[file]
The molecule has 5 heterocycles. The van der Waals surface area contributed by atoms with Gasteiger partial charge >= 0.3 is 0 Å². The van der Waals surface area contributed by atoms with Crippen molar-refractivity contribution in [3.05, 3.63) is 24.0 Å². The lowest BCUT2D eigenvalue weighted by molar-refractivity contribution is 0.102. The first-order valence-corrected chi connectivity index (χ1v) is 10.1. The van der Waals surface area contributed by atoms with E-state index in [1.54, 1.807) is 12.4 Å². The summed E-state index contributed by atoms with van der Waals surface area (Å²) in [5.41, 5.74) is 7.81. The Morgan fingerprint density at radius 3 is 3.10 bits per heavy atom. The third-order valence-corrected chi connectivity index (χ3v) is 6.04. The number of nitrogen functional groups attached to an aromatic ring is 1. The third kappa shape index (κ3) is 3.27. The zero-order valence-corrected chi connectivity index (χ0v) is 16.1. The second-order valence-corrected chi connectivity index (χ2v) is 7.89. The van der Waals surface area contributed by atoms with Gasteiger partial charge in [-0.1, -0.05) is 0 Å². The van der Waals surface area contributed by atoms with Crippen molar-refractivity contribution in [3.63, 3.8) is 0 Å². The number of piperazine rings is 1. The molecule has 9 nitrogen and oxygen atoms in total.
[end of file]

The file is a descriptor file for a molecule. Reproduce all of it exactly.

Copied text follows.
The molecule has 5 heterocycles. The van der Waals surface area contributed by atoms with Gasteiger partial charge >= 0.3 is 0 Å². The van der Waals surface area contributed by atoms with Crippen molar-refractivity contribution in [3.05, 3.63) is 24.0 Å². The lowest BCUT2D eigenvalue weighted by molar-refractivity contribution is 0.102. The first-order valence-corrected chi connectivity index (χ1v) is 10.1. The van der Waals surface area contributed by atoms with E-state index in [1.54, 1.807) is 12.4 Å². The summed E-state index contributed by atoms with van der Waals surface area (Å²) in [5.41, 5.74) is 7.81. The Morgan fingerprint density at radius 3 is 3.10 bits per heavy atom. The third-order valence-corrected chi connectivity index (χ3v) is 6.04. The number of nitrogen functional groups attached to an aromatic ring is 1. The third kappa shape index (κ3) is 3.27. The zero-order valence-corrected chi connectivity index (χ0v) is 16.1. The second-order valence-corrected chi connectivity index (χ2v) is 7.89. The van der Waals surface area contributed by atoms with Gasteiger partial charge in [-0.1, -0.05) is 0 Å². The van der Waals surface area contributed by atoms with Crippen molar-refractivity contribution in [3.63, 3.8) is 0 Å². The number of piperazine rings is 1. The molecule has 9 nitrogen and oxygen atoms in total.